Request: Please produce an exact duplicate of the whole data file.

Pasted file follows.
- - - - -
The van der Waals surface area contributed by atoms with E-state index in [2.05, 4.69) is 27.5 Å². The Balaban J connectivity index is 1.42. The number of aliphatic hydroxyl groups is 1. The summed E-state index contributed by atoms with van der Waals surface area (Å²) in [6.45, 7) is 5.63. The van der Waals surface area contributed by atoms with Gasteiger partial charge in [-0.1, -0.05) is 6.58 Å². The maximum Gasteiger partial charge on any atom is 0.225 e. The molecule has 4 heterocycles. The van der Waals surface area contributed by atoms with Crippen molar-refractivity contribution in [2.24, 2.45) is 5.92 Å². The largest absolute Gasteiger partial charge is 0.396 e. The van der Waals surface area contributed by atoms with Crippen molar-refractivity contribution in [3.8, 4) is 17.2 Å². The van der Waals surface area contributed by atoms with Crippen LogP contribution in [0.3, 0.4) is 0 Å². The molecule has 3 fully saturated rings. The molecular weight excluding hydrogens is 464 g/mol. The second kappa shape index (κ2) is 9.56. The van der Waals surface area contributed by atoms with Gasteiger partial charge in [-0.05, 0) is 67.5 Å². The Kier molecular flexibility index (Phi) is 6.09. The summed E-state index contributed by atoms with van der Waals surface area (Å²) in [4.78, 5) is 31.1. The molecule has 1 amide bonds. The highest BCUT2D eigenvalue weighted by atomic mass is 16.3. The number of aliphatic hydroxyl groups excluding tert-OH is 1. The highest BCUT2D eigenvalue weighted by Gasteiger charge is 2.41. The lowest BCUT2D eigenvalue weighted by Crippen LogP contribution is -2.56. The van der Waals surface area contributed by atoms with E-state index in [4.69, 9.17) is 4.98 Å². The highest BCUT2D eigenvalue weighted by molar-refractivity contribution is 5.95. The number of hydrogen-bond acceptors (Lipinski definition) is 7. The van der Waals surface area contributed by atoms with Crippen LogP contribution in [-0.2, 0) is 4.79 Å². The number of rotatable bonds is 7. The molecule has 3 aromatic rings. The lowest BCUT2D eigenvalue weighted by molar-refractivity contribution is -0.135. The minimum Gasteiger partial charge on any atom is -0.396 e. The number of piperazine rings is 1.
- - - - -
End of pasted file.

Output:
The van der Waals surface area contributed by atoms with E-state index in [2.05, 4.69) is 27.5 Å². The Balaban J connectivity index is 1.42. The number of aliphatic hydroxyl groups is 1. The summed E-state index contributed by atoms with van der Waals surface area (Å²) in [6.45, 7) is 5.63. The van der Waals surface area contributed by atoms with Gasteiger partial charge in [-0.1, -0.05) is 6.58 Å². The maximum Gasteiger partial charge on any atom is 0.225 e. The molecule has 4 heterocycles. The van der Waals surface area contributed by atoms with Crippen molar-refractivity contribution in [2.24, 2.45) is 5.92 Å². The largest absolute Gasteiger partial charge is 0.396 e. The van der Waals surface area contributed by atoms with Crippen molar-refractivity contribution in [3.8, 4) is 17.2 Å². The van der Waals surface area contributed by atoms with Crippen LogP contribution in [0.3, 0.4) is 0 Å². The molecule has 3 fully saturated rings. The molecular weight excluding hydrogens is 464 g/mol. The second kappa shape index (κ2) is 9.56. The van der Waals surface area contributed by atoms with Gasteiger partial charge in [-0.05, 0) is 67.5 Å². The Kier molecular flexibility index (Phi) is 6.09. The summed E-state index contributed by atoms with van der Waals surface area (Å²) in [4.78, 5) is 31.1. The molecule has 1 amide bonds. The highest BCUT2D eigenvalue weighted by atomic mass is 16.3. The number of aliphatic hydroxyl groups excluding tert-OH is 1. The highest BCUT2D eigenvalue weighted by Gasteiger charge is 2.41. The lowest BCUT2D eigenvalue weighted by Crippen LogP contribution is -2.56. The van der Waals surface area contributed by atoms with E-state index in [4.69, 9.17) is 4.98 Å². The highest BCUT2D eigenvalue weighted by molar-refractivity contribution is 5.95. The number of hydrogen-bond acceptors (Lipinski definition) is 7. The van der Waals surface area contributed by atoms with Crippen LogP contribution in [-0.2, 0) is 4.79 Å². The number of rotatable bonds is 7. The molecule has 3 aromatic rings. The lowest BCUT2D eigenvalue weighted by molar-refractivity contribution is -0.135. The minimum Gasteiger partial charge on any atom is -0.396 e. The number of piperazine rings is 1.